The Yankees took a five-run lead into the bottom of the 10th inning on Thursday night against the Rays, but Luis Cessa was struggling to close the door. Tampa Bay had one run across already, and the bases were loaded for Yandy Diaz. With the tying run at the plate, the Yankees called upon David Hale as their last resort.
The 31-year-old right-hander jammed Diaz with a 3-1 two-seamer and ended the game on a weak grounder to Didi Gergorius. Hale was called upon again to pitch the 9th and 10th innings in a tie game on Friday, picking up the win after tossing 2.1 scoreless innings. Hale might not have the most tantalizing stuff in the Yankees bullpen, but he’s having legitimate MLB success for the first time since 2014 and has become an important piece for the Yankees bullpen.
Inducing weak contact is the name of the game for Hale, who has had trouble putting batters away via the strikeout in 26.1 innings this season. In fact, his 5.47 K/9 is among the lowest in the league. However, Hale’s been elite when it comes to pitching to contact. Among pitchers with 30 or more batted ball events, Hale ranks number one in all of baseball with a 20.2% opponent hard hit rate. Among 84 batted balls against Hale, only 17 have been hit 95 mph+.
So what makes Hale different than the pitcher who’s struggled to stay on a big league roster over the past four seasons? First, his velocity has reached another level this season. His 93.3 mph average four-seam fastball velocity is much improved over his previous career high of 91.6 back in 2014. He’s also throwing more of a power sinker this season with a 92.9 mph average sinker velocity, compared to 90.8 mph last season with the Yankees.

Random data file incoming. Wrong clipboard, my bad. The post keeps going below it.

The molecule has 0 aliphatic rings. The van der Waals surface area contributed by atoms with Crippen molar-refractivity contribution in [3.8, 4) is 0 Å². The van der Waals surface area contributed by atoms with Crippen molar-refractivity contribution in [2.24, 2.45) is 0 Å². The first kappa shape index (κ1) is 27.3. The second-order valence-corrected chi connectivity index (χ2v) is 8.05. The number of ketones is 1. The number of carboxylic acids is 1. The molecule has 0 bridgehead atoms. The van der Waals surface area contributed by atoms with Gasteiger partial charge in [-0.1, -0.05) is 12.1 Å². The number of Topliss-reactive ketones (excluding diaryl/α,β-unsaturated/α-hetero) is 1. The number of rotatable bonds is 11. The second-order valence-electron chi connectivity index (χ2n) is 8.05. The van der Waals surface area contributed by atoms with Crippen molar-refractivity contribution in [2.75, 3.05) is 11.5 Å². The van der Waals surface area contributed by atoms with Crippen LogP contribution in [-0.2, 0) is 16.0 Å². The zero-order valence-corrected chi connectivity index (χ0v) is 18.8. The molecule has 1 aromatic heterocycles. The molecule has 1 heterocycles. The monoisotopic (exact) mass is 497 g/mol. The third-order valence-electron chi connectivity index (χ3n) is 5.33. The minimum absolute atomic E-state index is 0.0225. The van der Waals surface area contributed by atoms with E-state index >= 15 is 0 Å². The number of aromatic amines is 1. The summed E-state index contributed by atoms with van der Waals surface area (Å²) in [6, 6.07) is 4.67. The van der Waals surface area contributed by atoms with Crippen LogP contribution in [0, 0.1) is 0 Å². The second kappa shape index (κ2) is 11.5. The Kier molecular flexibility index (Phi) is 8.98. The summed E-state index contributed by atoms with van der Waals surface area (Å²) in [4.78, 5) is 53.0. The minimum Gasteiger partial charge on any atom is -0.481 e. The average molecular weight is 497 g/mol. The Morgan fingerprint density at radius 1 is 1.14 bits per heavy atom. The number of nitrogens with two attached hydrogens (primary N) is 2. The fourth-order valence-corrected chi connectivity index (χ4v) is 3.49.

“I feel like ever since spring training he’s been throwing the ball really well. We’ve seen a little uptick in the velocity. He’s fearless out there and he’s got pitches to get guys out with,” Aaron Boone said on Friday. Those pitches Boone’s talking about are Hale’s sinker, changeup, and curveball, all of which are producing an expected batting average under .242, in addition to a good four-seam fastball.
Hale relied heavily on his changeup and sinker last season, throwing them at 37.6% and 30.1%, respectively. He only utilized his fastball on 18.1% of pitches, and opponents pummeled his changeup to the tune of a .628 expected slugging percentage. This season, Hale has been a completely different pitcher depending on his matchup, a testament to his ability to make adjustments. Against lefties, Hale’s pitch mix is 40.1% changeups, 30.9% four-seamers, and 23.7% sinkers. Against righties, he’s throwing 32% sinkers, 32% four-seam fastballs, and only 9.9% changeups. This new approach has been the key to Hale’s success, as lefties own a .134 xBA against his changeup and righties own a .171 xBA against his sinker, according to Statcast. Hale’s groundball rate of 52.4% is also his highest since 2014 and a major improvement over the 41.7% he registered in 2018.
There’s no guarantee Hale will continue to have the same level of success in the second half of the season, but the Princeton alum has recently become a reliable weapon for the Yankees in the absence of Jonathan Holder and his uptick in velocity offers hope that he’s unlocked some untapped potential. The sample is too small to anoint Hale a mainstay in the Yankees bullpen, but he’s becoming more than a passenger on the Scranton Shuttle.